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The Worst Snowstorms in United States History

blizzard

If you live in the Northeast, you’ve been through your fair share of snowstorms. You probably even have a memory of your own worst snowstorm – when the snow piled up high against your door, or the power went out, or school was closed for a week. In honor of Mother Nature’s icy and relentless wrath, we present the biggest blizzards and worst snowstorms in United States history.

The Great Blizzard of ’88

In March of 1888, the Northeast was faced with one of the worst blizzards in American history. Also known as the Great White Hurricane, the Great Blizzard of ’88 left as much as 55 inches of snowfall in some areas, and caused disaster wherever it went. The entire area from Washington, D.C., to Maine suffered from brutal winds, massive snowdrifts and catastrophic damage. Over the course of the three-day blizzard, over 400 people were killed. Major cities like New York City and Boston ground to a halt as their railway and telegraph lines were buried or destroyed. The disastrous effects of the Great Blizzard of ’88 actually inspired Boston to create the first underground subway system in the country.

The Worst Snowstorms in U.S. History
An early automobile is stranded during the Knickerbocker Storm.

The Knickerbocker Storm – 1922

On Jan. 28, 1922, more than 2 feet of snow fell on Washington, D.C. The weight of the snow collapsed the roof of the Knickerbocker Theatre, killing 98 people. This led to stricter building codes to prevent such a tragedy from ever happening again. To this day, the Knickerbocker Storm holds the record for the most snowfall in D.C., and the Knickerbocker Theater’s collapse remains its deadliest disaster.

The Great Appalachian Storm – 1950

On Thanksgiving weekend of 1950, as much as 62 inches of snow blasted the central Appalachians. As if that wasn’t enough, the area was also beset by frigid cold and intense wind storms. Right after the storm passed, temperatures became unseasonably warm, which led to extensive flooding from the snowmelt. Overall, the Great Appalachian Storm of 1950 caused at least 160 deaths.

The Blizzard of ’78

The Blizzard of 1978 struck on Feb. 5, and didn’t dissipate until two days later. The nor’easter broke snowfall records in Boston (27.1 inches), Providence (27.6 inches) and Atlantic City (20.1 inches). The huge amounts of snow dumped by the storm were matched with hurricane-force winds and coastal flooding. The severity of the blizzard hadn’t been anticipated, and many people were forced to shelter in place for days at a time. Motorists found themselves stranded in their cars in the middle of snowy highways. An estimated 100 people lost their lives.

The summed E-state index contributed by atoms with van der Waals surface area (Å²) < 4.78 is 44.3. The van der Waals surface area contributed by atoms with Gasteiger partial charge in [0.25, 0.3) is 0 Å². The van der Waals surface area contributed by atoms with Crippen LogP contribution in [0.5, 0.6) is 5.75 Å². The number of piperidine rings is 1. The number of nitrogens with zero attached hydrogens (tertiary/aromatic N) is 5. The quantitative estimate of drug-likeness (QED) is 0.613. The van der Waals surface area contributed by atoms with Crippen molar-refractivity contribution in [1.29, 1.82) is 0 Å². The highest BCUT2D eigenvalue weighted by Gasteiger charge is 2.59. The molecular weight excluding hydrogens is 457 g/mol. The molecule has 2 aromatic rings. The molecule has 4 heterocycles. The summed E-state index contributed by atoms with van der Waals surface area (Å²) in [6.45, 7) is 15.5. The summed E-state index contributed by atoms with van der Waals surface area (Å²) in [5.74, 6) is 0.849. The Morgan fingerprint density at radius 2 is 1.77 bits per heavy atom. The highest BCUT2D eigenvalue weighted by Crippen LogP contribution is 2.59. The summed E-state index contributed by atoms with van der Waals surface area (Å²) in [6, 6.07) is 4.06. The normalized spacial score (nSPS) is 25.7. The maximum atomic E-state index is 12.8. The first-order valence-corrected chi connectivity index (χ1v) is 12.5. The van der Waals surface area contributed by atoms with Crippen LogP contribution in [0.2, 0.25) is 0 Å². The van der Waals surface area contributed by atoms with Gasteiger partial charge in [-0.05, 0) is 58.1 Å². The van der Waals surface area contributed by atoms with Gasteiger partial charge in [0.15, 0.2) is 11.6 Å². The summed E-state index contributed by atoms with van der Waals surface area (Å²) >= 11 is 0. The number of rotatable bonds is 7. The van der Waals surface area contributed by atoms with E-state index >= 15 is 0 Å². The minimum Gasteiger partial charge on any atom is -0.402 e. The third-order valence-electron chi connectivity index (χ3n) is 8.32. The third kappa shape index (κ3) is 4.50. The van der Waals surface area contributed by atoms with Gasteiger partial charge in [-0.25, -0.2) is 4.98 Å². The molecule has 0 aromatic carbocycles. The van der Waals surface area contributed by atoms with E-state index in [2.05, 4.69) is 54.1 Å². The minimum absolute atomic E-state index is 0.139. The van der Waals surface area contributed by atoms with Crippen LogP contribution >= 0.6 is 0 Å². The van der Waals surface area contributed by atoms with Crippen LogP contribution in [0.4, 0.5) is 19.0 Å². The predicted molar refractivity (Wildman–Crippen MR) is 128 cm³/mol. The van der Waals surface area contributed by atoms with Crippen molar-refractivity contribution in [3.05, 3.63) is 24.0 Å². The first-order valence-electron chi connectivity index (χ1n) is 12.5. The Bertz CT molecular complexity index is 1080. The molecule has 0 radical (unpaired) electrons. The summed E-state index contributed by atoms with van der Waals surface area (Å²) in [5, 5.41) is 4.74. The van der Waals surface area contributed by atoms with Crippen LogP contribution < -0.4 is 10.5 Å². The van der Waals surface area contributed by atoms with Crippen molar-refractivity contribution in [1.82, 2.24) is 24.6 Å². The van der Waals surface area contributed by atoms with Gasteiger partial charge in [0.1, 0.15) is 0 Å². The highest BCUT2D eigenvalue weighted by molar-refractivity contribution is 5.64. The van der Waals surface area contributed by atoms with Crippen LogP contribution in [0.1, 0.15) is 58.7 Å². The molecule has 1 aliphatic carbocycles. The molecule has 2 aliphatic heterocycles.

The Storm of the Century – 1993

In March of 1993, a great cyclonic storm formed in the Gulf of Mexico. As the storm progressed up the East Coast, it began to snow in regions as far south as Alabama and Georgia. The snowstorm stretched from those Southern regions into Maine and even Canada. The affected areas were battered with unseasonably frigid temperatures, powerful wind gusts and up to 60 inches of snow. At one point, every major airport on the East Coast was closed. It was one of the first major storms predicted several days in advance thanks to computer forecast models. While the advanced warnings no doubt saved lives, 318 people still lost their lives. The Storm of the Century is known as one of the deadliest American storms of the 20th century.

The Great Blizzard of 2003

From Valentine’s Day to Feb. 19, the Great Blizzard of 2003 swept across the Mid-Atlantic and the Northeast. Every major city from Washington, D.C., to Boston was covered in an enormous blanket of snow, with many areas getting up to 2 feet. Airports across the Northeast suspended flights and shut down operations completely, while New York City, Boston and Philadelphia transformed into icy ghost towns as residents hunkered down against the bitter cold. The Great Blizzard of 2003 caused 27 deaths and put an entire region of the country on hold.

Snowmageddon – 2010

In February of 2010, two blizzards – one on Feb. 4-7 and one on Feb. 9-11 – hit within just days of each other. Most people agree that “Snowmageddon” refers to the first blizzard, but the second storm is sometimes included in the term. However you define it, it was called “Snowmageddon” for a reason: The storm wreaked havoc across the country, icing over roads in New Mexico and shutting down the federal government in the nation’s capital. The massive storm also led to transportation shutdowns and power outages, and killed 41 people in the U.S. and Mexico.

The Worst Snowstorms in U.S. History
New Yorkers attempt to dig a car out of the snowy streets of Bushwick.

Snowzilla – 2016

A January 2016 blizzard, hailed as Snowzilla, paralyzed the entire East Coast, leaving hundreds of thousands without power. Snow fell in areas as far south as Georgia, Alabama and even the Florida Panhandle. With intense snowfall, hail, wind gusts and whiteout conditions, it was unsafe to travel even short distances. In all, 55 people lost their lives. The snow reached a maximum height of 42 inches in Glengary, W.V.